UVA legal philosopher Kimberly Kessler Ferzan, above, and her co-author, Larry Alexander of the University of San Diego School of Law, explore the philosophical underpinnings of retributive justice in their second book together. (Photo by Tom Cogill) ne of the central ideas in criminal law is that people should be punished because they deserve it, and only as much as they deserve. This view – retributivism – contends that it is wrong to punish people who are innocent and to inflict greater punishment than is proportionate to the offense.

Courts and commentators must then still determine what a “just” punishment may be.

Professor Kimberly Kessler Ferzan, a legal philosopher at the University of Virginia School of Law, has co-written a new book that explores a series of quandaries that have arisen from her scholarship concerning retribution in criminal law.

“Reflections on Crime and Culpability: Problems and Puzzles,” which Ferzan co-wrote with professor Larry Alexander of the University of San Diego School of Law, was released last week from Cambridge University Press.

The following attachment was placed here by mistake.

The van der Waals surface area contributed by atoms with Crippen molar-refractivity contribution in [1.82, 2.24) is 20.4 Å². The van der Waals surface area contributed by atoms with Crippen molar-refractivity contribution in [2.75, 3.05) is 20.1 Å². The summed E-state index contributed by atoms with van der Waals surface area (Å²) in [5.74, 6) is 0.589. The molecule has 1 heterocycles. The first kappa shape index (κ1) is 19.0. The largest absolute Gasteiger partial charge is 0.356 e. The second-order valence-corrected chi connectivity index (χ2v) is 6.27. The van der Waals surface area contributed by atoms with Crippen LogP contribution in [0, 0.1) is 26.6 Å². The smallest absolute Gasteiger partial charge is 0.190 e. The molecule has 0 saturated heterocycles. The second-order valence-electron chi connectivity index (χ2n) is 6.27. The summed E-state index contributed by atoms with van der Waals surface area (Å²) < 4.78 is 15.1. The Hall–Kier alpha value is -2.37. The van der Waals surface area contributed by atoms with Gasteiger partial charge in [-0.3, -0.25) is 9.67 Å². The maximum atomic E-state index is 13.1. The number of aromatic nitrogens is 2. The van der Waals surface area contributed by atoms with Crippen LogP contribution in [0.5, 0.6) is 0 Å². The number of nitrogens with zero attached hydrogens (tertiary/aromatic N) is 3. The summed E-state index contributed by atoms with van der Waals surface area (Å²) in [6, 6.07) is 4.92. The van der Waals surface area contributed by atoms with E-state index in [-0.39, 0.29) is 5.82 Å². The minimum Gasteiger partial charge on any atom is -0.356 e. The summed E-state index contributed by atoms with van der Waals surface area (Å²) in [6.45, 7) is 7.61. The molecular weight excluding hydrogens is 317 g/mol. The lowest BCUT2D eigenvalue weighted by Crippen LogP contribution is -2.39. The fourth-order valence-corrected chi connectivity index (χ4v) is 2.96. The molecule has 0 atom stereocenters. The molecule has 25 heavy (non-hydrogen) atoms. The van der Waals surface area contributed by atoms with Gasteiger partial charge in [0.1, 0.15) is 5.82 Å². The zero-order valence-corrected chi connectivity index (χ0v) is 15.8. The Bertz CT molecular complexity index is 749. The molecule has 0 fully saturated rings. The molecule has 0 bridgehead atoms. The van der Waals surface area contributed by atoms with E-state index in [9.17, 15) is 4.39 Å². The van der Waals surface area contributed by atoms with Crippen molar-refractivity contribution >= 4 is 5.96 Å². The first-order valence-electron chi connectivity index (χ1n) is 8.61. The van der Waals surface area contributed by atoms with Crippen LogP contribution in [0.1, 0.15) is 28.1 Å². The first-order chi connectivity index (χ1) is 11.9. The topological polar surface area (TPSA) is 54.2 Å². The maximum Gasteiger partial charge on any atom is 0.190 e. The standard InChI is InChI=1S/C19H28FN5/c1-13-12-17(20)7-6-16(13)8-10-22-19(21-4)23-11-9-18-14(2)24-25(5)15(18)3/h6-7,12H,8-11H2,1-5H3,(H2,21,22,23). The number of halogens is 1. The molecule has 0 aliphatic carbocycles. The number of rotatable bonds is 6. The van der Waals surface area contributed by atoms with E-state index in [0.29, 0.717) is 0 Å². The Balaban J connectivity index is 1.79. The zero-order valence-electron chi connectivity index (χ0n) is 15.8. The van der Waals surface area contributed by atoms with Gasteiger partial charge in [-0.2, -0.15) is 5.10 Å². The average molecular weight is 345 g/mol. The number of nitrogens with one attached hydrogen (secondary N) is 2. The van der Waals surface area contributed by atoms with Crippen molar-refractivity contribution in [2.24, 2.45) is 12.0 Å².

The book builds on the pair’s 2009 book, “Crime and Culpability: A Theory of Criminal Law,” which asked what a retributivist criminal law should look like. They argued, among other things, that attempted crimes are as culpable as completed crimes and that negligence is not culpable and should not be within the sphere of criminal law.

“Attempts should be punished the same as completed crimes,” Ferzan said. “So it doesn’t matter if I shoot at you and hit you. It doesn’t matter if I shoot at you and miss. I should be punished the same amount. Why would you let luck determine what someone’s punishment is?

“And we also argue, though, that attempts shouldn’t be punished until you are actually committing an act that is sort of a ‘last act.’ That is, when you’ve unleashed the risk of a harm that you can no longer completely control. So if I’m coming at you with a knife, but I can change my mind, then that shouldn’t count as having attempted to kill you yet, though I may be guilty of other offenses, such as threatening […]

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